Charming chronicle of companionship
Margaret and Gough: The Love Story That Shaped a Nation By Susan Mitchell Hachette, 352pp, $32.95 SHORTLY after Gough Whitlam’s dismissal by governor-general John Kerr in the afternoon of November 11, 1975, the deposed prime minister called his wife Margaret, who was at a luncheon in Sydney.
“How ridiculous,” she said. “You should have just torn it up. There were only two of you there. Or you should have slapped his face and told him to pull himself together.”
The temperaments of Margaret and Gough could not be more evident. Margaret would never have accepted the dismissal. Gough, who died on October 21 aged 98, never questioned the legality of it, even though he thought it was unjustified. He returned to the Lodge and ate a steak.
Margaret, who died in 2012, was a better judge of character. Indeed, she opposed Kerr’s appointment as governor-general. Gough often confided in Margaret but was never bound by her opinion, often to his detriment. While very different, they were united in their ambitions for Australia.
Although Gough described Margaret as “my most constant critic”, this belied the trust that defined their relationship as a couple, parents, friends and collaborators.
November 1-2, 2014
Margaret was much more than a prime ministerial spouse. Susan Mitchell, who has written extensively about Margaret in earlier books, has found an untapped area in the ever expanding genre of books that deal with the Whitlams, the Whitlam government or the dismissal.
“I realised there was still another story yet to be told,” Mitchell writes in Margaret and Gough: The Love Story That Shaped a Nation. “The story of their partnership and their love for each other is the key to the underlying strength of all they achieved both individually and together.” It is a persuasive argument.
“From the moment they entered the public stage together, the media and the Australian public became fascinated with them,” Mitchell writes. “It was hard to think of one without the other.”
They were tall, smart and witty. Yet they were also different. Gough was sometimes ill at ease and aloof; Margaret was always warm and engaging. He had a ferocious temper; she a more forgiving disposition. They often had blazing rows but still loved each other very much.
All of this makes for rich storytelling. But the focus on their personal lives often does not allow for a deeper explanation of political events, policies and personalities.
Mitchell succeeds in weaving together their lives against a backdrop of Gough’s political career. But how much in this book is new? After all this time and an avalanche of Whitlaminspired books, is there is still more to know about them?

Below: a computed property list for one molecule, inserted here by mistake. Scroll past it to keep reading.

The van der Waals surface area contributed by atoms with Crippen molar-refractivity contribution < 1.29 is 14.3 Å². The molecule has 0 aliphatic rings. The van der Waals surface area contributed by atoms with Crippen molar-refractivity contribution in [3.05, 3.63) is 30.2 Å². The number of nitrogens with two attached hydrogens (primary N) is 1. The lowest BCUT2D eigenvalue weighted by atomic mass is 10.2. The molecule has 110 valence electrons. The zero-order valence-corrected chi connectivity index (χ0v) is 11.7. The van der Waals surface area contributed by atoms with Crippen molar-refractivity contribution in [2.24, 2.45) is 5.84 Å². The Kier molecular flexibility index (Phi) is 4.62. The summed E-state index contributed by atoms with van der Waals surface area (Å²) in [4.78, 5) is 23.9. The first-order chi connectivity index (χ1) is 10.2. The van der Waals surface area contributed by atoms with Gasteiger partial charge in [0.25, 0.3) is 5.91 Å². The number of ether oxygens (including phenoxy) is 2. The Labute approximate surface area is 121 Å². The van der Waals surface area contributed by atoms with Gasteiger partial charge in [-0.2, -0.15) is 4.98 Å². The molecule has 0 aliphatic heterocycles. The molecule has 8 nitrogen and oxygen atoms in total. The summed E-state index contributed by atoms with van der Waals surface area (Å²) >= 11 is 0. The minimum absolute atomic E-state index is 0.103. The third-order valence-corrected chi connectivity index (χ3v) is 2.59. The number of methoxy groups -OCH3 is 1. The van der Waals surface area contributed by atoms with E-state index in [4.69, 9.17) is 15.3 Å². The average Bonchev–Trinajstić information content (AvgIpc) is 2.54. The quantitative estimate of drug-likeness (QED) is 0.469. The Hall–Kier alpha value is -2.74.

The strength of this book is undoubtedly the hundreds of hours of Mitchell’s interviews with Margaret and the access to her diaries, kept intermittently. Clearly, Mitchell draws heavily on her previous books. Several interviews with Gough are used. Those looking for major revelations will be disappointed. Mitchell instead offers a lively and interesting account of Australia’s longest prime ministerial marriage.
Margaret and Gough met for the first time while university students. It was at the Christmas party for the Sydney University Drama Society in December 1939 that they first laid eyes on each other. “It was love at first sight,” Mitchell writes.
But later in the book, Mitchell challenges the fairytale beginning and concedes their relationship “evolved slowly”. Just weeks after meeting her future husband, Margaret confided to her diary a list of “possibles” with whom she could begin a courtship. A boy named “Goff” was mentioned.
In the following months, Gough and Margaret went dancing and enjoyed dinners together. They saw films and watched concerts. In July 1940, they kissed for the first time. “I got quite a shock last night,” Margaret wrote in her diary. The following year they were engaged. They married in April 1942.
This is a very personal account of the Whitlams’ relationship. The book is probably strongest when describing their private lives, the raising of their four children and the early years of marriage living in Sydney’s Cronulla and Cabramatta.
For those more familiar with
their public lives, it is surprising and unnecessarily prurient to read about Gough wanting to “know the joy of sexual pleasure before he was called up” for World War II or Margaret’s delight at achieving her first orgasm.
In 1952, Gough was elected as the federal MP for Werriwa, a sprawling electorate in the south and southwest of Sydney. In 1960, he became deputy Labor leader. By 1967, Gough was leader. Margaret travelled extensively with him and their relationship was an electoral plus. Margaret was dubbed “Gough’s secret weapon”.
When Gough became prime minister in 1972, his government unleashed a program of farreaching reform unseen since Federation. Margaret urged him to slow down. “I am, Margaret, I am,” he would reply. She regularly gave him advice. But as Mitchell writes, Gough “never discussed his important political decisions with” Margaret.
Margaret was always forthright and often surprised the media, and Gough, with her outspokenness. She found life as a prime ministerial spouse to be “restrictive” and “tedious”. Nevertheless, she wrote a diary for Woman’s Day and usually enjoyed entertaining and official travel.
Much of the book is presented from Margaret’s viewpoint, which has its advantages. During the 1974 election campaign, Margaret wrote in her diary about Gough referring to her scornfully as a “viperish woman”.
She mentions a car trip where “my car companion — life partner — call him what you will uttered not one word on the way to the airport”.